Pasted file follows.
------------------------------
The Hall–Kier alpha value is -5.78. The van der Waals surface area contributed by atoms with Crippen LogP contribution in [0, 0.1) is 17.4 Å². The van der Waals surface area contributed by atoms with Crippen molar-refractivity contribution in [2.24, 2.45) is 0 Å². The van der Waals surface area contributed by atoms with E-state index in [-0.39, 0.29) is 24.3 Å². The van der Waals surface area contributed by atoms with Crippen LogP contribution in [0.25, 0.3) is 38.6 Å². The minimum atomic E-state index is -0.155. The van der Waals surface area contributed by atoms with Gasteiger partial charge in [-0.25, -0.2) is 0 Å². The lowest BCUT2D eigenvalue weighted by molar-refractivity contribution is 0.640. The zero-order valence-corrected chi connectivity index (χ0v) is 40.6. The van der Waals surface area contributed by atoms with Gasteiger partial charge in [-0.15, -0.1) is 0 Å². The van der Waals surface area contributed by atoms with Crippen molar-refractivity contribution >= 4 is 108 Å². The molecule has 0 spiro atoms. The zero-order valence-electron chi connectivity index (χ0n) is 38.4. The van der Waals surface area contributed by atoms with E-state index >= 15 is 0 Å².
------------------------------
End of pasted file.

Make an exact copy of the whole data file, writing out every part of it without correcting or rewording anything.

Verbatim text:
The Hall–Kier alpha value is -5.78. The van der Waals surface area contributed by atoms with Crippen LogP contribution in [0, 0.1) is 17.4 Å². The van der Waals surface area contributed by atoms with Crippen molar-refractivity contribution in [2.24, 2.45) is 0 Å². The van der Waals surface area contributed by atoms with E-state index in [-0.39, 0.29) is 24.3 Å². The van der Waals surface area contributed by atoms with Crippen LogP contribution in [0.25, 0.3) is 38.6 Å². The minimum atomic E-state index is -0.155. The van der Waals surface area contributed by atoms with Gasteiger partial charge in [-0.25, -0.2) is 0 Å². The lowest BCUT2D eigenvalue weighted by molar-refractivity contribution is 0.640. The zero-order valence-corrected chi connectivity index (χ0v) is 40.6. The van der Waals surface area contributed by atoms with Gasteiger partial charge in [-0.15, -0.1) is 0 Å². The van der Waals surface area contributed by atoms with Crippen molar-refractivity contribution >= 4 is 108 Å². The molecule has 0 spiro atoms. The zero-order valence-electron chi connectivity index (χ0n) is 38.4. The van der Waals surface area contributed by atoms with E-state index >= 15 is 0 Å².